Who's turned us around like this,
so that whatever we do, we always havethe look of someone going away? Just as a manon the last hill showing him his whole valleyone last time, turns, and stops, and lingers -so we live, and are forever leaving. (70)
This book is an invitation to look above and ponder about your own existence. About what makes you feel happiness, what troubles the mind, what confuses the heart. What you need. Time is merciless and will not stand still.
Will you look at the stars tonight?
This book includes Rilke's most celebrated works: Duino Elegies and The Sonnets to Orpheus. The latter are masterfully written, faithfully portraying what a creative mind is capable of. They are also the most accessible part of the book. Written with a superb language, they are made of metaphors that express many emotions and reflections that define human beings. So I would recommend people to start with these sonnets first, and then tackle the elegies, a challenge in verse.
Like I said, this book starts with ten elegies. They contain an intense amount of mysticism. I wouldn't have like them if it wasn't for the fact that they are not like Sunday psalms but heartfelt manifestations of existential doubts and human suffering. So religion is also seen from a philosophical point of view. I think. That is what I understood, at least. Angels are a recurrent theme and they are used to express different thoughts, especially the contrast between their perfection and human flaws.
And if I cried, who'd listen to me in those angelicorders? Even if one of them suddenly held meto his heart, I'd vanish in his overwhelmingpresence. Because beauty's nothingbut the start of terror we can hardly bear,and we adore it because of the serene scornit could kill us with. Every angel's terrifying. (16)
Angels depict the distant and unbearable beauty that humans apparently will never reach on Earth. According to one of the notes in the book (I am extremely grateful for them, but they weren't enough), these angels have nothing to do with the angels of the Christian heaven. "The angel of the Elegies is that creature in whom the transformation of the visible into the invisible, which we are accomplishing, appears already consummated ... " (205)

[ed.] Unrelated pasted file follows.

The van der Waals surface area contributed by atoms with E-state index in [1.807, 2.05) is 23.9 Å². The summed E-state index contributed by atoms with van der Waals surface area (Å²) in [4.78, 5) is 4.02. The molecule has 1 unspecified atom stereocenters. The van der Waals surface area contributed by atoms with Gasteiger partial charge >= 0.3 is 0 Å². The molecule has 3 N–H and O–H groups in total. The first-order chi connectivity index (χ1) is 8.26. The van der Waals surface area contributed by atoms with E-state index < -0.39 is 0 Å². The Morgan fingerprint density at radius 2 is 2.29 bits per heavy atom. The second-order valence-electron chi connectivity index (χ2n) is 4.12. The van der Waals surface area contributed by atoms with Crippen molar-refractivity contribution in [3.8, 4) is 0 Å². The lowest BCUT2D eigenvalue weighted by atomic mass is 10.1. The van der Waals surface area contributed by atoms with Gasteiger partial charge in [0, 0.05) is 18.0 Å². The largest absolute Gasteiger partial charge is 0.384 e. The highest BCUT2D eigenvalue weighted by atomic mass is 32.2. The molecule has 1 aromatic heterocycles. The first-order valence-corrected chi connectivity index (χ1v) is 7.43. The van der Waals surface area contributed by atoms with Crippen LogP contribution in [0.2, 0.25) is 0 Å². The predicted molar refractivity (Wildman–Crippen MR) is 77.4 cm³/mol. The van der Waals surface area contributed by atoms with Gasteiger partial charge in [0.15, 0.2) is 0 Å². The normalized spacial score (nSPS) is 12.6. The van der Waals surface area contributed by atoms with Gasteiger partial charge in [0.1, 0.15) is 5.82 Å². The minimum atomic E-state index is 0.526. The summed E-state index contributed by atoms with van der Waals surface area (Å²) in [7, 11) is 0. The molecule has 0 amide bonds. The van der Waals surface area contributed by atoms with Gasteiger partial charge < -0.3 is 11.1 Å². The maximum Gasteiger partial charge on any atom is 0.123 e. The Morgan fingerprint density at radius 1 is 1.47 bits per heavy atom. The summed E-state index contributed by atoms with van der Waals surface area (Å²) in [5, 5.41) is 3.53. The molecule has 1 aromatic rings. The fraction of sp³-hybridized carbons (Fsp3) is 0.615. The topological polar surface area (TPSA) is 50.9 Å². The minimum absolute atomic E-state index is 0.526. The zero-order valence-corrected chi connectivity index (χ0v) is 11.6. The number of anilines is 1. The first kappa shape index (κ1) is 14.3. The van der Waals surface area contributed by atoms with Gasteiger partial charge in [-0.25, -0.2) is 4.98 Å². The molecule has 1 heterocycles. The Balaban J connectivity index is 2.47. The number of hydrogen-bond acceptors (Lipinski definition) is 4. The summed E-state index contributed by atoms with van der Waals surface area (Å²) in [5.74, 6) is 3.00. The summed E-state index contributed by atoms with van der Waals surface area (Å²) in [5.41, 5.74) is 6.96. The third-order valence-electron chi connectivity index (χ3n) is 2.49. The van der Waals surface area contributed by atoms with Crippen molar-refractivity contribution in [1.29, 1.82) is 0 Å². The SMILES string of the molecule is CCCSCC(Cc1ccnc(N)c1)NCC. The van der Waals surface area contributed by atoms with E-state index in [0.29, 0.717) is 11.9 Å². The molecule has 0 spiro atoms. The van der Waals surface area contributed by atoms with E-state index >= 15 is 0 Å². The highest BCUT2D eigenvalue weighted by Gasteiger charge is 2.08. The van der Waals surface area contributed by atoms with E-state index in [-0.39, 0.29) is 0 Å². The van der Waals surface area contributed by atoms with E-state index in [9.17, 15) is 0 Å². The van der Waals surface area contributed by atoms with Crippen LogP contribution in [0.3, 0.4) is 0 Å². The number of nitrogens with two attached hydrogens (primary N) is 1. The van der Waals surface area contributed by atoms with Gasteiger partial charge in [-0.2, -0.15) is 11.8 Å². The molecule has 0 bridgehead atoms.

There are also many images that portrays the fervent yearning for love in all its forms, but with more emphasis on the transcendental side of it, something that should define humanity. A spiritual experience that would elevate us all to where angels dwell without leaving life on Earth.
Hostilityis second nature to us. Having promisedone another distance, hunting, and home,don't lovers always cross each other's boundaries? (38)
There is too much longing in his writing. His heartbreaking writing.
O hours of childhood,when more than the mere past was behindeach shape and the future wasn't stretched outbefore us. We were growing; sometimes we hurriedto grow up too soon, half for the sake of thosewho had nothing more than being grown-up.Yet when we were alone, we still amusedourselves with the everlasting and stood therein that gap between world and toy,in a place which, from the very start,had been established for a pure event. (42)
But there is also hope. And a strong desire to achieve something greater. And so much more.
Due to Rilke's symbolism, this book doesn't represent an easy read, at all. His exquisite lyricism and the images he described left me in awe. Mostly because while reading Rilke, I wasn't reading anyone else. I am certainly not an expert but I found his poetical melody quite unique. I must say, I haven't read something so beautifully strange since my encounter with Rimbaud.
It is a cruel norm established by one merciless being: tormented souls are the ones that can bring beauty to everything they touch. While purging themselves, they convert their sorrow into beautiful images that delight every reader willing to be taken for an intrepid journey without knowing the destination. Perhaps, it is a cruel norm. Or a blessing in disguise. A blessing that transforms a man into an artist, something that lets him live without drowning in a loud sea of despair.
...we vanish in our feelings. (24)
After reading Rilke's poetry, I had an implacable feeling of smallness. The last two elegies are brilliantly written. And yet, I think there is still so much mystery surrounding these verses. Mystery I hope I can unveil the next time I read this book.
-This is a bilingual edition, so those who speak German will be able to appreciate Rilke's magnificent poetry without the intervention of another person.
-Painting: Marina Petro, The Guardian